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Google filed a nearly identical patent claim nearly sixth months earlier, but Apple wins the patent anyways

In a move that could strike a deep blow to successful e-reader rivals like Barnes & Noble Inc. (BKS), Apple, Inc. (AAPL) last week secured a patent on animating book pages turning digitally.

U.S. Patent D670,713, granted to Apple by the U.S. Patent and Trademark Office last Tuesday, depicts "the ornamental design for a display screen or portion thereof with animated-graphical user interface.

The description section of the patent is rather ambiguous.  So the easiest way of depicting what the patent covers it to simply show the figure:

Apple Page Turn
[Image Source: USPTO]

Google Inc. (GOOG) is surely a little irked as it filed a highly similar patent request half a year earlier in May 2011 (Apple's patent was filed in Dec. 2011).  US 2012/0105464 A1 depicts "Animated Page Turning", albeit describing it in much more detailed and specific language than Apple's filing.  To add insult to injury, Apple's patent does not cite Google's prior art.

Ultimately, the ambiguous language of the later Apple patent may work to its advantage, as it may be able to justify filing more lawsuits to stifle its competitors.  

Apple's wins in court when suing its competitors have thus far come largely from its local Californian district court.  In its $1.05B USD victory over Samsung Electronics Comp., Ltd. (KSC:005930), the jury found Apple innocent of all alleged infringements, but found Samsung guilty of most of the infringements Apple alleged.  Coincidentally the family members of some jurors were Apple shareholders, but Judge Lucy Koh ruled this was an acceptable level of bias.

The Nook HD features page turn animations:


Should Apple choose to sue B&N, it will likely look to repeat its successful strategy employed against Samsung: trying the case in U.S. District Court for the Northern District of California's San Francisco courtroom.

(Note: Amazon.com, Inc.'s (AMZN) Kindle Fire/Fire HD don't have page turn animations, so they should be safe from lawsuits/bans.)

Source: USPTO



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RE: WTF
By JasonMick (blog) on 11/19/2012 11:58:56 AM , Rating: 4
quote:
Does it feel like lawsuits are helping in any way atm?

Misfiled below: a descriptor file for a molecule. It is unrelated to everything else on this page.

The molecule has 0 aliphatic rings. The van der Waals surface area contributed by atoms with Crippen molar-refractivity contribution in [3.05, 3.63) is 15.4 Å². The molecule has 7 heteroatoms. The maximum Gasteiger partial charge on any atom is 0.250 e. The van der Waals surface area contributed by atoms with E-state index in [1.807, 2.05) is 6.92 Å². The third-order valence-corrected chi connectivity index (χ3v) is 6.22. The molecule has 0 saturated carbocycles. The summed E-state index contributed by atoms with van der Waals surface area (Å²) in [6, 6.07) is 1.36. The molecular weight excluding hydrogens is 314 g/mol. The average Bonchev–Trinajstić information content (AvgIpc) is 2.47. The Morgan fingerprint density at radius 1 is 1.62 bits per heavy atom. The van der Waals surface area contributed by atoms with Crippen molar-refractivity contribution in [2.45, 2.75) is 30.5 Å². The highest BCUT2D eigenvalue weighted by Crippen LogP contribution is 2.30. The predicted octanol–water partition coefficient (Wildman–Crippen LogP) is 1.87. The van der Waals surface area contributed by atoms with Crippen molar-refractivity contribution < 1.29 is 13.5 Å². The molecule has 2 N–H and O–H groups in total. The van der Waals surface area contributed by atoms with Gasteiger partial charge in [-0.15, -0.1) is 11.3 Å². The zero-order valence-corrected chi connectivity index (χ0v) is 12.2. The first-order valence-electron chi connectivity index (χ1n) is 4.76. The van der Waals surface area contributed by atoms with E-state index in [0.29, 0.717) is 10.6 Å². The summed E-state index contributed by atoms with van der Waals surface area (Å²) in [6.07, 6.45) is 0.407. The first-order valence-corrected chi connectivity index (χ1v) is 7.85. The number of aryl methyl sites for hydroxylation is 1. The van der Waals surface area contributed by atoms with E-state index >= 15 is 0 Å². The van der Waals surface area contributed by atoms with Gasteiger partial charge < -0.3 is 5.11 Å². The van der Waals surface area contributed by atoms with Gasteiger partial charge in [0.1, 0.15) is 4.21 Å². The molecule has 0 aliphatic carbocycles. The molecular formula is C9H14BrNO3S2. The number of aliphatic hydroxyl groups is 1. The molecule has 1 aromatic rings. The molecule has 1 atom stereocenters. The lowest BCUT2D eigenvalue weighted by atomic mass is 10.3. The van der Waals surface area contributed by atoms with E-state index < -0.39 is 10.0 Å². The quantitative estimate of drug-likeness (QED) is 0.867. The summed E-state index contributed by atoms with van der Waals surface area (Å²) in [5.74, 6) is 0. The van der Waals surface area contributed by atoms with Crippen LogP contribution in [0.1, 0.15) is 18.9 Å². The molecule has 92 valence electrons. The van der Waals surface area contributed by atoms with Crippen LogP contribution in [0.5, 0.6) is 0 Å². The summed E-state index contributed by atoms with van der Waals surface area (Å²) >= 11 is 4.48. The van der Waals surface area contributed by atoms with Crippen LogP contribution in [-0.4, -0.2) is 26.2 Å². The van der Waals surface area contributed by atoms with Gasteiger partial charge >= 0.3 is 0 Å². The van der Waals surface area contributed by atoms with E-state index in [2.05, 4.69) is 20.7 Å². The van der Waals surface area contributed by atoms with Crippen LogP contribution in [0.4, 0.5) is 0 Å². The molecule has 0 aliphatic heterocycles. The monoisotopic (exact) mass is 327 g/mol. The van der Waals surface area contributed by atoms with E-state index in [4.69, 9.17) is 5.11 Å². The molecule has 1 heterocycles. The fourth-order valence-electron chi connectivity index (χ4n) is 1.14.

Like, if this particular patent was rejected, suddenly billions of dollars would be turned away from ebook reader industry, thousands of jobs would be lost and so on?
There are certainly folks who would argue that patents are vital to the economy... but as the "This American Life" special "When Patents Attack!" illustrated, most of these supposed examples are fictional; it's impossible to prove a negative, but the lack of evidence would certainly support that the idea of the "small inventor" is largely a myth, particularly when it comes to software patents.

Granted, this problem has been brewing for a while. Folks like Colt and Edison milked the patent system to establish empires and kill rivals/competition. The issue is that in those cases the patents seemed rather legitimate, the issue was more that the true inventors were often not given patents, versus the savvy manipulators.

Today both the situation has shifted slightly, in that not only the grant process is biased, the patents themselves have lost all guise of credibility.


RE: WTF
By cyberguyz on 11/19/2012 12:57:02 PM , Rating: 2
Careful folks.

Apple may have patented that Peanut Butter and Jam sandwich you just made. They'll sue!!

Seriously, I am all for protecting your inventions, but this has been around (page curl and all) since long before Apple applied for the patent.

Thing is that patents are expensive to register. However if you have the money to throw around you can patent anything as long as nobody challenges it .

Now if the person that actually invented this can come forward and prove they had the idea first (i.e. an application that shows this working that dates to before Apple's claimed first application) then Apple ends up losing the patent AND the real inventor can in turn sue the pants off of Apple for those billions they made from it.


RE: WTF
By Shadowself on 11/19/2012 3:02:21 PM , Rating: 3
quote:
Now if the person that actually invented this can come forward and prove they had the idea first (i.e. an application that shows this working that dates to before Apple's claimed first application) then Apple ends up losing the patent AND the real inventor can in turn sue the pants off of Apple for those billions they made from it.
Ah, when the U.S. concedes to the rest of the world and changes from a "First to invent" system to a "First to file" system (if we haven't already done so -- I forget when the switch happens as I haven't filed or been issued any patents in the past four years) this argument will be irrelevant to. In much of the world for the past many years it does not matter who the original inventor was/is (first to invent). It matters who filed for the patent (first to file).

Under the first to file system it gets really "interesting". If you invent something but don't file for any protection then someone else tweaks it slightly (does not have to be extensive or even truly novel) and then files for a patent on your innovation, it is possible for the USPTO to issue that patent to that other entity.

You think the system is broken now? Just wait. As Jason said, it's going to get worse before it gets better (paraphrasing).


RE: WTF
By gamilonman on 11/20/2012 3:57:44 PM , Rating: 2
I'm pretty sure 'The 7th Guest" had animated digital page turns in 1993.


"What would I do? I'd shut it down and give the money back to the shareholders." -- Michael Dell, after being asked what to do with Apple Computer in 1997














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